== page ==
Analysis Of Shakespeare's Othello

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Shakespeare 's Othello
Othello is a tragedy play written by William Shakespeare. It was first performed in the theatre in 1604. The story is concerned about two central characters: Othello, the Moor who is a general in the Venetian army, and his disloyal ensign, Iago. The main themes in Othello reflect the motivations of characters. These themes are love, jealousy, revenge, race, reality, and appearance. Iago plays an important role in the play which made a lot of critics interpret his role differently. A.C. Bradley and F.R. Leavis are two critics who have been debating over the two characters, Othello and Iago, and both of them have a different analysis on these two characters.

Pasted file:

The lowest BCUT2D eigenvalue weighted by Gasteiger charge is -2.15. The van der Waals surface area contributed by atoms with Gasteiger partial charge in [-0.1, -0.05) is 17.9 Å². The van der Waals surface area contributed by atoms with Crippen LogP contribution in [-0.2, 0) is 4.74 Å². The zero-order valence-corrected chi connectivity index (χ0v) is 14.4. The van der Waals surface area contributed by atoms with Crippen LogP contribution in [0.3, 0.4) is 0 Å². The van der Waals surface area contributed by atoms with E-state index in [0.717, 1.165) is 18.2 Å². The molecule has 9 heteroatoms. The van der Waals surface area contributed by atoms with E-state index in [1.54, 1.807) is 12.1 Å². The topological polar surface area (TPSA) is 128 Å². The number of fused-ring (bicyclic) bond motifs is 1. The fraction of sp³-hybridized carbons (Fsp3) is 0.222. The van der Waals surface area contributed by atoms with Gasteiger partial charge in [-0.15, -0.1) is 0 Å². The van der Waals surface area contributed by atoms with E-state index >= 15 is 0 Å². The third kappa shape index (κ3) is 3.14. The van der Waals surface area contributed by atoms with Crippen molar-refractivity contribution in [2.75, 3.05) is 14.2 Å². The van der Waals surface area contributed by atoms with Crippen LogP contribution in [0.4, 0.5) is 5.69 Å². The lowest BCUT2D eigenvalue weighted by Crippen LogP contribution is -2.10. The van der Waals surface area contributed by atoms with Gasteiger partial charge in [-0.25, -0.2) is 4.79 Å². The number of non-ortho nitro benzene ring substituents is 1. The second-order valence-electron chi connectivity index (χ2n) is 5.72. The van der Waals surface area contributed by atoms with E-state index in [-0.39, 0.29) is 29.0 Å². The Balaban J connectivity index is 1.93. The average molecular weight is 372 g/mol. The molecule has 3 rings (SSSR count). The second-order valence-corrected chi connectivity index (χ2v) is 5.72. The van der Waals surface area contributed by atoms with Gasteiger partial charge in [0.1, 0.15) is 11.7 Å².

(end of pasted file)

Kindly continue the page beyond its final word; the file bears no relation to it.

Othello is the protagonist and the tragic hero of this tragedy play. Tragedy plays were so common in the Renaissance and they involve the death of the protagonist who is usually a man of high position and exceptional abilities. The death of the tragic hero is brought about by a conflict between him and some powerful force whether it is fate, God or established authority which limits his hope and ambition and destroys him at the end of the play. Othello begins as a respected warrior and hero but ends up as an irrational husband who murders his wife because of his insane jealousy after Iago deceives him and convinces him that his wife was having an affair with his lieutenant, Cassio. Othello is a Moor who has his own insecurities that he thinks of himself as an outsider in the Venetians ' society,
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